I am amazed at how often I see fake eyelashes on female TV personalities. I am first drawn in by their attractive eyes, but then I notice their eyelashes stick out like dollar-store paint brushes, and I laugh at myself for being so gullible. The lashes are about an inch long, far longer than mine ever grow, jet black, and end unnaturally abruptly before they reach the corners of the eyelid.
I never notice fake eyelashes on the regular women I see every day in places such as the supermarket, no doubt because the lashes take such a steady hand and so much work to put on each morning. And that is only the beginning. I assume eye shadow covers the glue line. (My wife has never owned a pair of fake eyelashes, and neither have I, so I have no actual observations of the process.)
Are false eyelashes reusable, or does each application require a fresh pair? That could get expensive.
I pointed out the fake eyelashes on Kathy Orr on the photo I took of her on the Ocean City boardwalk, but I also explained she is a TV personality and has to meet her fans’ expectations. For me, she can do no wrong, but I only know her by the image she projects.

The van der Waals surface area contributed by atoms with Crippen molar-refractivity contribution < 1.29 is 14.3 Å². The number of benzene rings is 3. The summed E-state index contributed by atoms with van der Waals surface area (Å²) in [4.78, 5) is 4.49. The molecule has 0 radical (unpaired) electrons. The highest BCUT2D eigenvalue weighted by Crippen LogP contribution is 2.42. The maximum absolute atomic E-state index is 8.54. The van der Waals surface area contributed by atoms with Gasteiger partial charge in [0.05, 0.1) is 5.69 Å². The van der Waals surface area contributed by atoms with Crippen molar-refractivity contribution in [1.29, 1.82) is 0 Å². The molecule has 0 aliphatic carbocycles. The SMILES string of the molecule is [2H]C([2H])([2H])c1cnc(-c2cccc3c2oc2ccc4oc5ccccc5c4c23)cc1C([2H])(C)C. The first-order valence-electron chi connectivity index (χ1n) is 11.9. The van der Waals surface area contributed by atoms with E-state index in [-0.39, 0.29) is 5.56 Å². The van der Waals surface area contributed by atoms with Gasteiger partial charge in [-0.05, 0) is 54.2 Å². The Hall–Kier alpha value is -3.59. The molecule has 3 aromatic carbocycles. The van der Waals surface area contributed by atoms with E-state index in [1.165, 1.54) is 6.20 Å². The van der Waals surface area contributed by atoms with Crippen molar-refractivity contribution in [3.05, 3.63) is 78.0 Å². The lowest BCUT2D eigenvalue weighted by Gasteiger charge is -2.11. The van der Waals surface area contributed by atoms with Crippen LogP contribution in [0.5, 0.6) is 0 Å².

Checking my own eyelashes in a mirror, I see they are at most ¼ of an inch long, but very sparse and gray, not the jet black they once were. I remember being about 8 years old and adult women exclaiming what beautiful, long eyelashes I had and how they will drive women wild with desire as I matured. That never happened, and now they are gone.
My wife occasionally comments how mean my eyes have gotten. Eyeballs don’t change, and my personality has not, either, so I think it is a result of my dwindling eyelashes. Long eyelashes add an impression kindness to the eyes, which is why TV women wear the fakes.
So what? I don’t care. I judge kindness by actions, not eyelashes, as everyone should, I kid you not.
Still, as Andre Agassi used to say, “Attitude is everything.” (And before that, “Image is everything.”) Maybe I should try fake eyelashes. Or, maybe as a starter, mascara.